Ontario’s first European Community, Sainte-Marie among the Hurons was the headquarters for the French Jesuit Mission to the Huron Wendat people. In 1639, the Jesuits, along with French lay workers, began construction of a fenced community that included barracks, a church, workshops, residences, and a sheltered area for Native visitors.
By 1648, Sainte-Marie was a wilderness home to 66 French men, representing one-fifth of the entire population of New France. Sainte-Marie's brief history ended in 1649, when members of the mission community were forced to abandon and burn their home of nearly ten years.
After extensive archaeological and historical research, Sainte-Marie among the Hurons is now recreated on its original site, where the mission’s compelling story is brought to life.
Located near Midland in the beautiful Southern Georgian Bay area, this world-renowned reconstruction illustrates the interaction of the French and Wendat nations. Visitors get a unique opportunity to see the earliest Canadian pioneer life, through guided or self-guided visits, school group tours, interactive education programs, special events, and corporate functions.
Visit our Interpretive Museum and themed gift shop, and complete your stay with a delicious meal in Restaurant Sainte-Marie.
Sainte-Marie among the Hurons is operated by Huronia Historical Parks, and is an Attraction of the Ontario Ministry of Tourism, Culture and Sport.
The Sainte-Marie Story
Wendake: the land apart
The story of Sainte-Marie among the Hurons dates back almost four hundred years. Wendake (“the land apart”) was the ancestral homeland of the Huron Wendat nation, a branch of the Iroquoian family. The Wendat were a matrilineal society of skilled traders and farmers.
Following the trail of French explorer Samuel de Champlain, French Jesuit priests arrived in Wendake early in the 17th century. An international order, the Jesuits operated like an army, dedicated to spreading Catholicism throughout the world. They believed that the first step in converting a person to Christianity was to educate him.
The Jesuits established themselves in Wendake. They travelled from village to village, learning the Wendat language and customs, and preaching to the Native people. Their Superior, Father Jérome Lalemant, dreamed of "building a house apart, remote from the vicinity of the villages, that would serve among other things for the retreat and meditation of our evangelistic labourers."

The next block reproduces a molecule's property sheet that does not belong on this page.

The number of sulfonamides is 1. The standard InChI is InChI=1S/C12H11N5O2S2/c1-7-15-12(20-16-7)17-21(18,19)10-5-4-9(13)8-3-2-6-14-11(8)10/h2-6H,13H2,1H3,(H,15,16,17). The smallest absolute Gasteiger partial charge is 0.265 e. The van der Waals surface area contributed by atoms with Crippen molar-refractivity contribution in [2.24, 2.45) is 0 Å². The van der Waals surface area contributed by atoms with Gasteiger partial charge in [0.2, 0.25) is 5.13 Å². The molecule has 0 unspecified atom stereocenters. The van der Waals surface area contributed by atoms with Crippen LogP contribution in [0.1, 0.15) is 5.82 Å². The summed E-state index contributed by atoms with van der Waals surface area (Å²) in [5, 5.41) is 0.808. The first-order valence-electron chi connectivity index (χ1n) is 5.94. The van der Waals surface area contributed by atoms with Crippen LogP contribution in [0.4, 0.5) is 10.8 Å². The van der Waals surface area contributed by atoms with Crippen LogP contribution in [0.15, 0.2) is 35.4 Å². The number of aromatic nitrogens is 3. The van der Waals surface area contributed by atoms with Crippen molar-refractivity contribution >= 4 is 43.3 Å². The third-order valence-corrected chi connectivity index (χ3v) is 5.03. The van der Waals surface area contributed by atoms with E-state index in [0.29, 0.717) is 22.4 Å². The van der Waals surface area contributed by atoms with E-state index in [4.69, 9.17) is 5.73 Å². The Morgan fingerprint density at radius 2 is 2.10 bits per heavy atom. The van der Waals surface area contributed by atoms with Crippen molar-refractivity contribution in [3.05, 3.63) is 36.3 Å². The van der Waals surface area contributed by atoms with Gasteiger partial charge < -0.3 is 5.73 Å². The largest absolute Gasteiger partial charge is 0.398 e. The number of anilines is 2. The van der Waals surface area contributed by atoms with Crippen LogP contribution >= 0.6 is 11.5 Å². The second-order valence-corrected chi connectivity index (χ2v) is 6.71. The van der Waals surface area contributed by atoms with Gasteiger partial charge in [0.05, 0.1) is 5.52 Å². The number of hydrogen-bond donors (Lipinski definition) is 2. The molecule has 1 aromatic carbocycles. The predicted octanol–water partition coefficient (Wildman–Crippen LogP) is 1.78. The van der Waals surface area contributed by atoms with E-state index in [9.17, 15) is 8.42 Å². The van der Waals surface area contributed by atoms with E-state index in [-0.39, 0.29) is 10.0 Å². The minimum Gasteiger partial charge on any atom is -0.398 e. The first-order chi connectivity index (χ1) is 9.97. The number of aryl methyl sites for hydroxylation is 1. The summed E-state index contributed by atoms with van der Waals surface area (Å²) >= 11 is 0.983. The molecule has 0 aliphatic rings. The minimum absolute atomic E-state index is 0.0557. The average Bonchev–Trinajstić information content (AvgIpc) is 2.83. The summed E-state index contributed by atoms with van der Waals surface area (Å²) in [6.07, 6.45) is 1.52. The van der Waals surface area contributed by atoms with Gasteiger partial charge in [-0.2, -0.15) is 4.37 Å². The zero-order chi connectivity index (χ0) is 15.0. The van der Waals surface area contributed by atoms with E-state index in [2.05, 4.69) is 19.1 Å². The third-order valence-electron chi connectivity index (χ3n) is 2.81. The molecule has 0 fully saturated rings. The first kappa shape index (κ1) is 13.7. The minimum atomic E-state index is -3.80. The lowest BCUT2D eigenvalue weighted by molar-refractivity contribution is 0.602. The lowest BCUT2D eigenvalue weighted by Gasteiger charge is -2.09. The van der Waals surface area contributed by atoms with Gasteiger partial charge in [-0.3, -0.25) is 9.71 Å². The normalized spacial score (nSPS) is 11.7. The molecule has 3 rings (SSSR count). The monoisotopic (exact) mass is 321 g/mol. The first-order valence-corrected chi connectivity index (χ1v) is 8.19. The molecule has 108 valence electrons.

The mission is built
Courageous laymen travelled from France to build a mission on the banks of the Isaraqui (Wye) River in 1639. It was named Sainte-Marie among the Hurons. Huron is the French name for Wendat.
Hard work and dedication soon brought Sainte-Marie to virtual self-sufficiency, an impressive achievement for a community 1,200 kilometres from Quebec. It was to last only 10 years.
In the 17th century, the land we know as Canada was New France. The population numbered in the low hundreds, and most of the people lived along the Saint Lawrence River, their livelihood based on fish, furs and fledgling agriculture. We know the story of Sainte-Marie among the Hurons from the annual reports written by the Superior at Sainte-Marie. The reports, known as the Jesuit Relations, were sent to France via Quebec.
The mission is abandoned
The report written by Father Paul Ragueneau tells us the story of heartbreak and despair that led to the abandonment of Sainte-Marie among the Hurons.
In the spring of 1649, attacks by the Iroquois increased. Under growing pressure, the Jesuit missionaries, their helpers and Wendat followers burned the settlement and abandoned it. They fled to St. Joseph Island (now Christian Island), where they endeavoured to establish a new Sainte-Marie. After a terrible winter of starvation and constant attack, the Frenchmen and the Christian Wendat returned to Quebec.
The Huron were settled on l'île d'Orléans in Quebec, where the Iroquois attacked the community. The surviving Wendat stayed in Quebec, and eventually gathered at Jeune Lorette in 1697, where they established their Huron culture and a nation known as Loretteville or Wendake. Today, it remains one of the largest Huron Wendat communities in Canada. At Sainte-Marie among the Hurons in Ontario, the grave of the martyred priests Brébeuf and Lalemant is a sacred place of Christian pilgrimage.
The ruins of Sainte-Marie lay undisturbed for almost three centuries. Archaeological excavations and historical research provided the information to accurately reconstruct many of the original mission buildings seen here today.
Sainte-Marie among the Hurons is part of Huronia Historical Parks, which includes Discovery Harbour.
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